Close or keep? Super fund in the balance | Canberra CityNews

Close or keep? Super fund in the balance | Canberra CityNews


Tim wants to close his super fund. Chartered accountant GAIL FREEMAN isn’t so sure he should. This is a sponsored post.

My nonagenarian client, Tim, wants to close his SMSF. “I can’t see any point in hanging on to it. I have to do a fair bit to keep it going,” he told me.

Gail Freeman of Gail Freeman & Co.

I wasn’t so sure. “Tim, there are a number of reasons why I think you should keep the SMSF [self managed superannuation fund] going for a while longer,” I countered.

“The first one is that you are ideally situated tax wise. You have about half your assets in your SMSF and half in your personal name. This strategy means that your tax is well minimised taking advantage of the low tax rates in both the SMSF and personal name.

“Consequently, you’re in a better position than you would be if your assets were held in one or the other. I appreciate that you are 90 years old and that it could be getting a little stressful for you. However, there are considerable tax savings with your current structure.

“If you were to sell all the shares in your SMSF my calculation is that this would cost you more than $10,000 in additional tax each year. Even allowing for the fees you pay for administration you would be in a much worse position.”

Tim said: “Well Gail, as you put it like that it does make sense to leave everything as is.”

I replied that the reason for this was that the money in his SMSF, as opposed to in his own name, had an income tax rate of 15 per cent on most of your transactions and on capital gains the rate was 10 per cent.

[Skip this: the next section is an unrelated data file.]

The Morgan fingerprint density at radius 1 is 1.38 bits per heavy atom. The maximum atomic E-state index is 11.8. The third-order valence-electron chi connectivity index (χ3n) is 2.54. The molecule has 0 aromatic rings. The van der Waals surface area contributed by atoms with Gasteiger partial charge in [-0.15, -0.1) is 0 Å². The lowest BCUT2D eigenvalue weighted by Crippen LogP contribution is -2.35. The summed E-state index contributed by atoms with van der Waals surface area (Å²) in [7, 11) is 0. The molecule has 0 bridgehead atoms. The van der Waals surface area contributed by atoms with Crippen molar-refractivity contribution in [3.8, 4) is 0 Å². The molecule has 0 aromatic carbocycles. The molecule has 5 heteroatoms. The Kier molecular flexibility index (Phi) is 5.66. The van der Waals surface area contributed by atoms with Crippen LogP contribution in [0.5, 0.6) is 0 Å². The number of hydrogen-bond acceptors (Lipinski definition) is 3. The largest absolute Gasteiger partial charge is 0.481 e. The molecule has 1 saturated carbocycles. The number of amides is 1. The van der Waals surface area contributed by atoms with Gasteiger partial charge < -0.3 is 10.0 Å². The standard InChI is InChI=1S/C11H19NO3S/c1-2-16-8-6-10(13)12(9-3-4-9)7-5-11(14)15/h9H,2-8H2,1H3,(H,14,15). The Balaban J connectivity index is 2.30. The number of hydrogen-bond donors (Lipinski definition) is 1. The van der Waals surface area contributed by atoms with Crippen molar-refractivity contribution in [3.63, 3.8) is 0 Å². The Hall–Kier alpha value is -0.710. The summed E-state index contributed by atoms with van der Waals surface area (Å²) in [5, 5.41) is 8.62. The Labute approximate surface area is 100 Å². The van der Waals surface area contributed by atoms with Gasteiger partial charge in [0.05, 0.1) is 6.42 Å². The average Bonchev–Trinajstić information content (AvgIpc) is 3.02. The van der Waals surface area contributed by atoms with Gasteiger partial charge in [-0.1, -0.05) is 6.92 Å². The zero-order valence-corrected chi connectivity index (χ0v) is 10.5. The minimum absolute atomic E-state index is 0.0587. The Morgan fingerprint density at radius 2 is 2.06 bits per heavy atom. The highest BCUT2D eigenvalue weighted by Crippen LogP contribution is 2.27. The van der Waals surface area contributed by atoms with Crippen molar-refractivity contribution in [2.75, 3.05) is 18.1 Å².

“This compares to your marginal tax rate which is currently 39 per cent and the capital gains tax rate is 19.5 per cent,” I said.

“This means that the amount of tax you would pay in your personal name is clearly a lot higher.

“However, I neglected to mention that one of the other advantages for you to keep your money in your SMSF is that the funds are classified as tax-free, which means after your death the funds pass to your heirs and successors without any tax being payable.

“Super is normally outside your estate when it passes to your beneficiaries. There is no tax payable on items held in your own name when you pass. So your outcome is a result of good tax planning in earlier years.”

Fast forward five years I sat down with Tim again. He is now 95 and I wanted to discuss his SMSF, which I had been keeping an eye on for the last five years.

“Tim, the time’s come where you can wind up the SMSF and transfer the assets to your name because the balance in the fund has reduced,” I said.

“This means the tax payable has reduced and it’s not going to cost you more than you currently pay in tax in the SMSF, taking into account your fees for keeping it going. So now’s the time to wind up the fund.”

Tim said he hadn’t realised that the time was ripe for change and agreed to wind up the fund.

If you need help with any tax or SMSF matter contact the experts at Gail Freeman & Co on 02 6295 2844, email or visit

This column contains general advice, please do not rely on it. If you require specific advice on this topic please contact Gail Freeman or your professional adviser. Authorised Representative of Lifespan Financial Planning Pty Ltd AFS Lic No. 229892.

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